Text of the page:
Sunita Narain | Centre for Science and Environment

Sunita Narain


No free lunches in India

It seems that the people who matter in this country have a simple enough formula for life and liberty. We should open up the market, create opportunity for the organised industry, mix and stir, and then the work will be done. They will tell you that this will mean taking risks. It is another matter that they will not define who and what is at risk. If you object, you will be told that you are archaic, or worse still a communist, who wants to perpetuate poverty in the country.

Oil price hike: quick-fix measures wont work

Railway minister Laloo Prasad Yadav and former cricketer Navjot Singh Sidhu are the clowns of Indian politics. But think of the actions of the two in the past fortnight and you will begin seeing the difference. Sidhu led the protest for the Bharatiya Janata Party against the fuel price hike by riding an elephant. Effective but clearly stupid. Do excuse my intemperate language but the gall of the politicians to believe we are myopic and their complete lack of leadership in this time of crisis makes me mad.

Why do farmers have to die?

The agriculture minister told parliament last week that 100,000 farmers had committed suicide from 1998 to 2003, a period for which his government had data. This means 45 farmers killed themselves each day across the country. There is now information that suicides may be on the increase. In the Vidarbha region of Maharashtra, unconfirmed reports talk about three suicides a day among cotton farmers, up from one a day a few years ago. But the matter goes beyond statistics.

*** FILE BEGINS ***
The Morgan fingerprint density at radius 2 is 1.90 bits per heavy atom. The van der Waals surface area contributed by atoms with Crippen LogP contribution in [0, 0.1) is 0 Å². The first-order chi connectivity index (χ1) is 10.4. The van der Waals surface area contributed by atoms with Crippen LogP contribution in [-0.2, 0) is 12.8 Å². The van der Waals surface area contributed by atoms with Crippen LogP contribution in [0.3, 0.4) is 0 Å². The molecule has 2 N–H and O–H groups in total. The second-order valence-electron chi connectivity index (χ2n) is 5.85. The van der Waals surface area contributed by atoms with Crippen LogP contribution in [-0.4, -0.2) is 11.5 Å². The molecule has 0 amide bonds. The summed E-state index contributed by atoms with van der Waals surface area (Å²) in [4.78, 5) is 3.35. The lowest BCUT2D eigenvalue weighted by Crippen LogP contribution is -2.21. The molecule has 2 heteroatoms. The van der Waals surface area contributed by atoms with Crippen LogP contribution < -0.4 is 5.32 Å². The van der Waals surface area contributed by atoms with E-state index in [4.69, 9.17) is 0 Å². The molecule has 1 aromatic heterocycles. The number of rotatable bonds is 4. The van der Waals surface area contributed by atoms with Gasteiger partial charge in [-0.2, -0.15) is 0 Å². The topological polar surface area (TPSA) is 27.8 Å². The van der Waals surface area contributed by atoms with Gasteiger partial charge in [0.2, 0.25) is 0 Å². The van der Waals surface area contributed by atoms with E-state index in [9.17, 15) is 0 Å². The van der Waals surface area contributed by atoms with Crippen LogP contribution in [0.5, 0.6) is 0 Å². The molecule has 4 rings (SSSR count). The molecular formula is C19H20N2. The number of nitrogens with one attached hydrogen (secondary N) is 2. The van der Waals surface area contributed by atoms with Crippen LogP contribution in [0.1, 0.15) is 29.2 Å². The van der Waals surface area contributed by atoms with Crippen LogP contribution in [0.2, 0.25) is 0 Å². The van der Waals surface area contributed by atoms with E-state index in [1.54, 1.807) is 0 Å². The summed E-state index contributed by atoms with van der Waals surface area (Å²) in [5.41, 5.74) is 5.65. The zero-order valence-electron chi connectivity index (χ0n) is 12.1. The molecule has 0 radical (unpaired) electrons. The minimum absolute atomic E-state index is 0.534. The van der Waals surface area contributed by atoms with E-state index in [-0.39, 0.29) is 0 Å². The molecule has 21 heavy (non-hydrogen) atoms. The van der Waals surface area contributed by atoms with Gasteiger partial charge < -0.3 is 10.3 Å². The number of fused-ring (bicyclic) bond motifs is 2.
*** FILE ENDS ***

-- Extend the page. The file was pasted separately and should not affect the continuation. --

Want to be fried?

I first learnt about slapp when we released a study about pesticides in colas. PepsiCo had filed a defamation case against us in the Delhi High Court and our lawyer, fresh out of law school in Bangalore, jumped as he read through the company’s petition saying this was a classic slapp case. We were bemused, knowing nothing about such legal intricacies. slapp, he explained, was an acronym in the us for ‘strategic lawsuits against public participation’.

Pesticides is the point, not bottled water or soft drinks

In February, we released a study on pesticide residues in bottled water being sold in the market. We reported how we found legalised pesticides in bottled water. In other words, the norms for regulating pesticide levels in these bottles were so designed that pesticide residues would not be detected.

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